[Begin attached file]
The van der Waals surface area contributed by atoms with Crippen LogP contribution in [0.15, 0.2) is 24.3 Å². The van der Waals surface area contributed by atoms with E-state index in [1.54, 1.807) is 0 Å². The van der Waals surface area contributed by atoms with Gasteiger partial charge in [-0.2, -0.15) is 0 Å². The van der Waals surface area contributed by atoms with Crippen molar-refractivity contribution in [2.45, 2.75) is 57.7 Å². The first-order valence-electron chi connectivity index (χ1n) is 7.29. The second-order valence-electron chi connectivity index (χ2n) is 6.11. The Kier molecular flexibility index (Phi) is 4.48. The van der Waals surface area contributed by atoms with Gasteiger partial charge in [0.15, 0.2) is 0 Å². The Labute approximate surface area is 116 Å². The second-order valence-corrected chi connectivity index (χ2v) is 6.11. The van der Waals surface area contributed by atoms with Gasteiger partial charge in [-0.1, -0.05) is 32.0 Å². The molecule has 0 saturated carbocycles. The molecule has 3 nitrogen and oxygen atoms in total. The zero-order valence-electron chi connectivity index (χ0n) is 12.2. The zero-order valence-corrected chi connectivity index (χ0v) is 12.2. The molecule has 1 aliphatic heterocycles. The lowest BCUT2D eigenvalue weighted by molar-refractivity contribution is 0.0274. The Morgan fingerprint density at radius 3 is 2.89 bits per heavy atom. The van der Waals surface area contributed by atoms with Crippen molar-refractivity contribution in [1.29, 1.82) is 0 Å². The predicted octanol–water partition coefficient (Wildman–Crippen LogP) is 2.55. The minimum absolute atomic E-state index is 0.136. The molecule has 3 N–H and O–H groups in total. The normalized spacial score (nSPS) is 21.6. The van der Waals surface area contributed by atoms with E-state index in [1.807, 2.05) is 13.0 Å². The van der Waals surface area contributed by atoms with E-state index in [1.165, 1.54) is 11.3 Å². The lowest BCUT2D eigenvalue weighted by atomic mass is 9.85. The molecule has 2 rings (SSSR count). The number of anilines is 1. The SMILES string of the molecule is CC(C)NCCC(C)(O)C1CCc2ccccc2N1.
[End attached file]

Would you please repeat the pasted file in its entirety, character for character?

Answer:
The van der Waals surface area contributed by atoms with Crippen LogP contribution in [0.15, 0.2) is 24.3 Å². The van der Waals surface area contributed by atoms with E-state index in [1.54, 1.807) is 0 Å². The van der Waals surface area contributed by atoms with Gasteiger partial charge in [-0.2, -0.15) is 0 Å². The van der Waals surface area contributed by atoms with Crippen molar-refractivity contribution in [2.45, 2.75) is 57.7 Å². The first-order valence-electron chi connectivity index (χ1n) is 7.29. The second-order valence-electron chi connectivity index (χ2n) is 6.11. The Kier molecular flexibility index (Phi) is 4.48. The van der Waals surface area contributed by atoms with Gasteiger partial charge in [0.15, 0.2) is 0 Å². The Labute approximate surface area is 116 Å². The second-order valence-corrected chi connectivity index (χ2v) is 6.11. The van der Waals surface area contributed by atoms with Gasteiger partial charge in [-0.1, -0.05) is 32.0 Å². The molecule has 0 saturated carbocycles. The molecule has 3 nitrogen and oxygen atoms in total. The zero-order valence-electron chi connectivity index (χ0n) is 12.2. The zero-order valence-corrected chi connectivity index (χ0v) is 12.2. The molecule has 1 aliphatic heterocycles. The lowest BCUT2D eigenvalue weighted by molar-refractivity contribution is 0.0274. The Morgan fingerprint density at radius 3 is 2.89 bits per heavy atom. The van der Waals surface area contributed by atoms with Crippen molar-refractivity contribution in [1.29, 1.82) is 0 Å². The predicted octanol–water partition coefficient (Wildman–Crippen LogP) is 2.55. The minimum absolute atomic E-state index is 0.136. The molecule has 3 N–H and O–H groups in total. The normalized spacial score (nSPS) is 21.6. The van der Waals surface area contributed by atoms with E-state index in [1.807, 2.05) is 13.0 Å². The van der Waals surface area contributed by atoms with E-state index in [1.165, 1.54) is 11.3 Å². The lowest BCUT2D eigenvalue weighted by atomic mass is 9.85. The molecule has 2 rings (SSSR count). The number of anilines is 1. The SMILES string of the molecule is CC(C)NCCC(C)(O)C1CCc2ccccc2N1.